JUNEAU (AP) -- A mediator hired to deal with the politically charged issue of aircraft noise in Juneau has quit, saying a panel representing the different interests couldn't even agree on ground rules.
Lois Schwennesen of Triangle Associates was hired by the U.S. Forest Service and the city of Juneau in April to help find solutions to the noise created by the booming flightseeing business.
Dozens of daily flights crowd the capital city's skies during the summer cruise ship season, rattling windows on houses overlooking Gastineau Channel and disturbing hikers on popular local trails.
Schwennesen cited three main problems that led her to quit on Monday:
--The state's open meetings law prevented closed-door meetings for discussion of private business issues. Schwennesen had objected to citizens' attempts to record meetings.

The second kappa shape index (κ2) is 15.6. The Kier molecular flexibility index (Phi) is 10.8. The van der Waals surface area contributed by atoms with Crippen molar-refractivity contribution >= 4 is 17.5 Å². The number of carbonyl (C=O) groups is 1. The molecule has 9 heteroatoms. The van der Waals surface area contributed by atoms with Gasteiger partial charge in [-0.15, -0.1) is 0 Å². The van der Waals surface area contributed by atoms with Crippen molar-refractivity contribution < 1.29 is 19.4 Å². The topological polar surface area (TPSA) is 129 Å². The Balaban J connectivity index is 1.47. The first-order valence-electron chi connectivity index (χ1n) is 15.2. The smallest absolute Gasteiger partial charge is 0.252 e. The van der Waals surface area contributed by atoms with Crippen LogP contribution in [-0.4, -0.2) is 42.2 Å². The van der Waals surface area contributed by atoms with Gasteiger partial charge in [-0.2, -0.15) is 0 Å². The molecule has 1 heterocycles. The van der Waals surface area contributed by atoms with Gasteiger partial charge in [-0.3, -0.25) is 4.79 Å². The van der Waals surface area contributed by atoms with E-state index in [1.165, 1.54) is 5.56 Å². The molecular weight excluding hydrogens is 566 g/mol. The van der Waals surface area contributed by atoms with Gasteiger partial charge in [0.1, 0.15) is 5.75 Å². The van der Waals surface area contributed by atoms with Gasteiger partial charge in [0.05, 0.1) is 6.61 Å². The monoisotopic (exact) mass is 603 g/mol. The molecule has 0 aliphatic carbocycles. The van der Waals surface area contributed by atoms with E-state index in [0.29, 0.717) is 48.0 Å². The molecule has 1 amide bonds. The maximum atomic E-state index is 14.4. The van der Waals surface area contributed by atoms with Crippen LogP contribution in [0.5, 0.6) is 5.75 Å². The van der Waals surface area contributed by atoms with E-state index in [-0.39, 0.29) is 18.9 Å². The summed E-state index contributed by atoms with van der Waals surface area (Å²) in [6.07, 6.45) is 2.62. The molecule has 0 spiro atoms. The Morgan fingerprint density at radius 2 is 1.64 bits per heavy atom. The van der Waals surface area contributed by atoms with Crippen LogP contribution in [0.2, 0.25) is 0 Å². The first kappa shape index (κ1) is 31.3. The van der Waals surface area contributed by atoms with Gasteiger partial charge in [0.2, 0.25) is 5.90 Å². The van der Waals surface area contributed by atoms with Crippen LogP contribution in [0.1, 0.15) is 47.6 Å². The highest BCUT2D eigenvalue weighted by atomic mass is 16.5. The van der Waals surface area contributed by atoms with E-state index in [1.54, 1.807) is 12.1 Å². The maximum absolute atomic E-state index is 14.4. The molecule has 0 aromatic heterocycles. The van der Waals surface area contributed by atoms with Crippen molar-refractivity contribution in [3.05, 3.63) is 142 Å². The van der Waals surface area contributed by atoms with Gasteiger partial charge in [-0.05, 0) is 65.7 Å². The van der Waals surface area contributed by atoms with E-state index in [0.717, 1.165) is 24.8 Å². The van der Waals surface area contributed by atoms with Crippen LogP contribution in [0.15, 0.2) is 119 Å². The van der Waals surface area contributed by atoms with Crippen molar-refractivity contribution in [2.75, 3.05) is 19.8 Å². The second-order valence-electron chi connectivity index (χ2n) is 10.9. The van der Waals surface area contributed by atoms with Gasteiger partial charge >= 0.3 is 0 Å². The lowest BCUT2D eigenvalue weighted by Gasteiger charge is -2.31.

--Trust eroded between the rest of the panel -- including tour operators, cruise lines, and other citizens' groups -- and the Peace and Quiet Coalition, which sponsored an unsuccessful initiative to limit sightseeing flights.
--The Forest Service decided to allow the same number of helicopter landings on the Juneau Ice Field next year as it allowed this year, 19,039.
Peace and Quiet Coalition representative Kim Metcalfe-Helmar disagreed with at least one of Schwennesen's conclusions.
''The problem isn't open meetings; the problem is noise,'' she said. The panel never really talked about less noise, she said.
In turn, Schwennesen said the Peace and Quiet caucus' contention that they represented the general public, not just those who voted for the initiative, complicated the task of other public representatives. She suggested the Peace and Quiet Coalition should withdraw from participation to allow successful mediation.
Metcalfe-Helmar responded that it would be ''absurd'' to exclude the Peace and Quiet Coalition from future mediation, Metcalfe-Helmar said.
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